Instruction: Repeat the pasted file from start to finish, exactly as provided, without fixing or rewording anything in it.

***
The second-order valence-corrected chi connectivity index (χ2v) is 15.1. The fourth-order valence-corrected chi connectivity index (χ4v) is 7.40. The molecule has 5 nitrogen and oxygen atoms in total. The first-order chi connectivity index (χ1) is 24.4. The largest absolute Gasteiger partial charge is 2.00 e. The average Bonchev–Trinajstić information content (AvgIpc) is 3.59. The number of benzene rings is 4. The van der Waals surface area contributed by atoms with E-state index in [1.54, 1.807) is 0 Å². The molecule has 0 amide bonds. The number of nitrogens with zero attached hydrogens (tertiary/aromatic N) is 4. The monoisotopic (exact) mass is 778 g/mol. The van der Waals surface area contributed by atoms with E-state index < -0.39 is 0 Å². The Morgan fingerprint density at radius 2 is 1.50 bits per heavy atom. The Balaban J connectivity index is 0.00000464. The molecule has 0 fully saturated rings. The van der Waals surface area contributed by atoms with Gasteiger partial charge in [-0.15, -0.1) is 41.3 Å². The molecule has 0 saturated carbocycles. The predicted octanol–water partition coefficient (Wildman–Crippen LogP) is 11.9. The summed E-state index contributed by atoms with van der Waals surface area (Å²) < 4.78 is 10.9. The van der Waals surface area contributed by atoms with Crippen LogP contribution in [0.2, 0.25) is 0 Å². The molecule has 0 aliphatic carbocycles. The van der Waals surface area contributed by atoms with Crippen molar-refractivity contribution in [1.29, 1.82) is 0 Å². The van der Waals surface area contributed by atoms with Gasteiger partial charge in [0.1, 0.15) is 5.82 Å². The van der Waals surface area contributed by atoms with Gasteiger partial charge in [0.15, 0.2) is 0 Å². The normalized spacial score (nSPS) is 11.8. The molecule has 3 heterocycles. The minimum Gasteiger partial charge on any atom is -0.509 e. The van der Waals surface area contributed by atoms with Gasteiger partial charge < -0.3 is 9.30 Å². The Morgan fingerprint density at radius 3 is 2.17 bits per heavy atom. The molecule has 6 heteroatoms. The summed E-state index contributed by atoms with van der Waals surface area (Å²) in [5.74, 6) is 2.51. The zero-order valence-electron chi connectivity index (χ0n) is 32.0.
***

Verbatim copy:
The second-order valence-corrected chi connectivity index (χ2v) is 15.1. The fourth-order valence-corrected chi connectivity index (χ4v) is 7.40. The molecule has 5 nitrogen and oxygen atoms in total. The first-order chi connectivity index (χ1) is 24.4. The largest absolute Gasteiger partial charge is 2.00 e. The average Bonchev–Trinajstić information content (AvgIpc) is 3.59. The number of benzene rings is 4. The van der Waals surface area contributed by atoms with E-state index in [1.54, 1.807) is 0 Å². The molecule has 0 amide bonds. The number of nitrogens with zero attached hydrogens (tertiary/aromatic N) is 4. The monoisotopic (exact) mass is 778 g/mol. The van der Waals surface area contributed by atoms with E-state index < -0.39 is 0 Å². The Morgan fingerprint density at radius 2 is 1.50 bits per heavy atom. The Balaban J connectivity index is 0.00000464. The molecule has 0 fully saturated rings. The van der Waals surface area contributed by atoms with Gasteiger partial charge in [-0.15, -0.1) is 41.3 Å². The molecule has 0 saturated carbocycles. The predicted octanol–water partition coefficient (Wildman–Crippen LogP) is 11.9. The summed E-state index contributed by atoms with van der Waals surface area (Å²) < 4.78 is 10.9. The van der Waals surface area contributed by atoms with Crippen LogP contribution in [0.2, 0.25) is 0 Å². The molecule has 0 aliphatic carbocycles. The van der Waals surface area contributed by atoms with Crippen molar-refractivity contribution in [1.29, 1.82) is 0 Å². The van der Waals surface area contributed by atoms with Gasteiger partial charge in [0.1, 0.15) is 5.82 Å². The van der Waals surface area contributed by atoms with Gasteiger partial charge in [0.15, 0.2) is 0 Å². The normalized spacial score (nSPS) is 11.8. The molecule has 3 heterocycles. The minimum Gasteiger partial charge on any atom is -0.509 e. The van der Waals surface area contributed by atoms with Gasteiger partial charge < -0.3 is 9.30 Å². The Morgan fingerprint density at radius 3 is 2.17 bits per heavy atom. The molecule has 6 heteroatoms. The summed E-state index contributed by atoms with van der Waals surface area (Å²) in [5.74, 6) is 2.51. The zero-order valence-electron chi connectivity index (χ0n) is 32.0.